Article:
Carrots and Kale and Collards, Oh My

Blanched Carrot & Kale Salad in Orange Ginger Vinaigrette.

These last few weeks I’ve been featuring a lovely seasonal dish, Carrot Kale Salad in Orange Ginger Vinaigrette, which I first made with cooking camp students (see late Aug posts). I handed it out at the Farm 2 School Community BBQ last week, at the little Farmers’ Market which pops up in the parking lot of the Inver Grove Hts Community Center, and at a Health & Wellness fair.

I will also be teaching this and 3 other kale dishes in Super Food classes @ Robbinsdale and Inver Grove Hts community education next week. More on that in next post.

This salad rocks! Everybody loves it. The full recipe for salad and the vinaigrette is now on the Recipe page. It’s all about Complementarity. As any art students will tell you, the color orange’s opposite is the color green. Similarly, the natural sweetness of carrots balances the earthy ‘green’ taste of kale, and, orange juice enlivens them both. And you know that brightly colored food are the most healthful; antioxidants are what make them colorful in the first place.

This vinaigrette is fairly tangy at first, perhaps a bit sour for some kids unused to vinegar — but it mellows after a day. It also depends on the sweetness of orange juice concentrate you use and whether you use white wine vinegar or cider vinegar. It’s excellent on mixed green salads and grain salads. Combine this carrot kale salad with Quinoa, for instance.

“Dinosaur” lacinato kale (back) and regular curly kale (front).

Quite a few people told me they liked kale in this salad more than they expected. Perhaps because blanching fresh kale takes off the bitter edge while producing a chewy texture. Blanching leafy greens like kale or collards is a great way to keep their deep green color & nutrients. It’s also really fast. As you & yours come to like blanched kale, use more kale and fewer carrots in this salad.

Blanching is also the first step in freezing these hardy leafy greens. Anytime you plan a dish with kale/collards, blanch 2 batches and freeze one in a ziploc for later. Right now, they’re a dollar/bunch at the farmers’ market, where they’ll be available thru Dec.

About stalks: you can chop up the upper stalks with the leaves or strip them off, depending on the dish. For a stew or soup, leave them on, since they’ll get soft during simmering. For a salad, a saute or a quick braised dish, strip them off. (If you wish, chop stalks finely and save for that stew/soup.)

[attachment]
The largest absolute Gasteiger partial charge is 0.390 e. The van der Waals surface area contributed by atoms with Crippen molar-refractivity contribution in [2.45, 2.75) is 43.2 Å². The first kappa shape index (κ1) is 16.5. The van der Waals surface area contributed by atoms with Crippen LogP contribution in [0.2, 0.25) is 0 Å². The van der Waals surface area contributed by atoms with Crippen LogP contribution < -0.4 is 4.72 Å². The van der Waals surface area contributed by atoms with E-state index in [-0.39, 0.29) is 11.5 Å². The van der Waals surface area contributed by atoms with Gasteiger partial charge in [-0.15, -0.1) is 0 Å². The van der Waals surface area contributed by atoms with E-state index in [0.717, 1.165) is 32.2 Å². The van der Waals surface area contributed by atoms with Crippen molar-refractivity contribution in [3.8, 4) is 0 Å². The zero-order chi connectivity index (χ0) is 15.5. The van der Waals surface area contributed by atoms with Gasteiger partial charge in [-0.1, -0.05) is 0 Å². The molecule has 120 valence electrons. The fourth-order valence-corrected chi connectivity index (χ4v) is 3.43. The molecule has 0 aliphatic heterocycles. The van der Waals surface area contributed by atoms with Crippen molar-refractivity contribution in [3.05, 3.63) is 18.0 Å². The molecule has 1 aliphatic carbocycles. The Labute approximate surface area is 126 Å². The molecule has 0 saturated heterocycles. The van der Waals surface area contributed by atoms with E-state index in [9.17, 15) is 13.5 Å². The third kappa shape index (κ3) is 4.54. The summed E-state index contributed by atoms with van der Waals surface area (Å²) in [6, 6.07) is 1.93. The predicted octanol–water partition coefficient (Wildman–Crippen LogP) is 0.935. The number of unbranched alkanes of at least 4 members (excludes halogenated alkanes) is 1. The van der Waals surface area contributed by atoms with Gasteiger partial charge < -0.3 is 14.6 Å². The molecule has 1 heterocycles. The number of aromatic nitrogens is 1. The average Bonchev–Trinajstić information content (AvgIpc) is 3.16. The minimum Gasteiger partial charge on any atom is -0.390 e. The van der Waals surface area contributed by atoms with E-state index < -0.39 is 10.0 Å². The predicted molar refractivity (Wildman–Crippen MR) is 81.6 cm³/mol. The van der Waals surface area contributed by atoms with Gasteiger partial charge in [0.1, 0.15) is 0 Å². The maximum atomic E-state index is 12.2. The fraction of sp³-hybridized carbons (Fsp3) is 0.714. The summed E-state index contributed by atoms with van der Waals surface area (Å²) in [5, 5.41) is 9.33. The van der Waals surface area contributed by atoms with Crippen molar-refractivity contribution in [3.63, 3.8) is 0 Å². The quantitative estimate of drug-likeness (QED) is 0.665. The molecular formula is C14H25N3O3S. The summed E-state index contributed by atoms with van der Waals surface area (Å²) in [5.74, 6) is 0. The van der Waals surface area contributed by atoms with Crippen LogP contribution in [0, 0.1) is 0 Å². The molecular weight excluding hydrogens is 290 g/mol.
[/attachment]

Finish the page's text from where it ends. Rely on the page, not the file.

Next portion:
Chopped kale ready to be blanched.

TECHNIQUE TIP: Strip leaves off kale or collards easily with a ‘corn-shucking’ motion. Grab a stalk in one hand, leaves pointing down. Fold the 2 sides of leaves together with your other hand, with rib facing the opposite way. Pull down sharply like you are shucking corn, and then only the rib remains. Roll 4-5 of the rib-less leaves together like a cigar, then chop into shreds.

Now what?
1. Add raw shreds to cabbage or mixed green salad.
2. Add raw shreds to ramen noodle or Posole soup.
3. Blanch, drain, squeeze out water & freeze.
4. Blanch for salads. Drizzle w/ sesame dressing (ala co-op deli) or peanut dressing.
6. Saute w/ garlic, olive oil, lemon juice; or, add sesame oil, soy sauce & chilli pepper flakes.
7. Add to quiche, casseroles, ratatouille. Throw into pasta sauce, cassoulets, curry, soup. Nice in chili & any bean dish. (Use ‘search” to find past posts on Beans & Greens.)

Kale shreds, blanched. My favorite long-handled sieve.

Back to the Carrots & Kale salad. Like 90% of my salads, it keeps for a week+. When you’re tired of it as a salad, simmer with a little water or broth — or coconut milk —  6-8 min til tender and serve hot.

UTENSIL TIP: go to Asian grocery and buy a sieve with long handle for scooping out blanched or boiled veggies, noodles, potatoes, etc. This handy utensil saves time, since it’s bigger than a slotted spoon. Not pouring out the hot water means you can re-use it for multiple veggie-blanching batches and soup, too.
The sieve comes in different bowl sizes and handle lengths and range from $3 – 7. Don’t bother getting a small one.
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